It’s a little strange to see a substance that stood up against so much be turned into something so mainstream. Every celebrity that has anything to do with branding themselves as a pothead now has their own marijuana brand. See Snoop Dogg (Lion) and Seth Rogan. Even celebrities that wouldn’t think had anything to do with pot are getting in the game now like Sir Patrick Stewart. I can’t help but compare it to alcohol because a very negative stigma has all but been removed when referring to cannabis. Next time you’re at the liquor store look at all the brands that are now endorsed by celebrities. That cool looking skull bottle of Vodka is from Dan Ackroyd who also has his own wine. Even the Great One, Wayne Gretzky has his own whiskey and wine.
Think about the temperance movement in the early 20th century and how alcohol was vilified. It was branded the devil’s elixir. All of society’s ills were blamed on booze and before you know it that stigma spread like wildfire. That brought in prohibition which in effect brought in more crime. Organized crime like Al Capone’s cartel and Lucky Luciano’s costra nostra would give rise to the American mafia that thrived into the late 20th century. The reason I bring up alcohol prohibition is because it mirrors what we see with marijuana. Prohibition of cannabis gave rise to drug cartels in South America and societal issues were blamed on it. It didn’t matter if you were caught with a gram of coke or a joint, you were going to carry the same label: criminal.
Now you go to the liquor store and you get a cute little booklet on how to make fancy cocktails for your next dinner party. There’s classy music on the radio and wine is treated like works of art from all over the world. The booze is celebrated. No one feels ashamed when they walk out of the store and no is being branded a criminal. While the opposite was true a hundred years ago it didn’t take long for the culture to change.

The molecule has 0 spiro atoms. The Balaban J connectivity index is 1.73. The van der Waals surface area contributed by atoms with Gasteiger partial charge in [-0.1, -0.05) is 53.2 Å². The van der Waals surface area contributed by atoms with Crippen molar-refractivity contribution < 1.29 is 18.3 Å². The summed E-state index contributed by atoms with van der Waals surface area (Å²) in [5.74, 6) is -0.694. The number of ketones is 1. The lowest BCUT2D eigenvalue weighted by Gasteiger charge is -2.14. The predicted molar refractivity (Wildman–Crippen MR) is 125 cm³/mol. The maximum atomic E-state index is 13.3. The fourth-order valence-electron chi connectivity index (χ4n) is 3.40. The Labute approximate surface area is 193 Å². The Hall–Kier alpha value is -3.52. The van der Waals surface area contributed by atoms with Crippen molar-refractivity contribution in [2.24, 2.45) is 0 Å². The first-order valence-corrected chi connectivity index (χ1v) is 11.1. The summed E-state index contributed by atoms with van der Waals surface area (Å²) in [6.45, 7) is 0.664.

Now in year 3 of legalization we can already see the culture change. Dispensaries are classy and don’t look like your drug dealers apartment. Thirty years ago a publication like High Times was illegal and now yours truly can have his own blog discussing weed and uploading all the high detailed pictures of bud I want.
A mass protest against marijuana prohibition in front of the Parliament buildings in Ottawa, Canada on every April 20th is now a celebration. There are those that don’t care about the medicinal or psychedelic properties of marijuana and just want to see its value skyrocket in the stock market. There are those that don’t care about money and use horticulture science to create effect strains that can help people. There are scientists here in Canada that may have found a strain that can prevent Covid 19 infections. There are those that prefer to smoke a joint after work instead of always hitting the bottle or drinking a bunch of beer. There are those who use it help the negative side effects of chemotherapy. There are those who smoke too much and are always late for work. There are those who only want to use CBD to help alleviate their pain or fight anxiety. There are those who want it to become illegal again.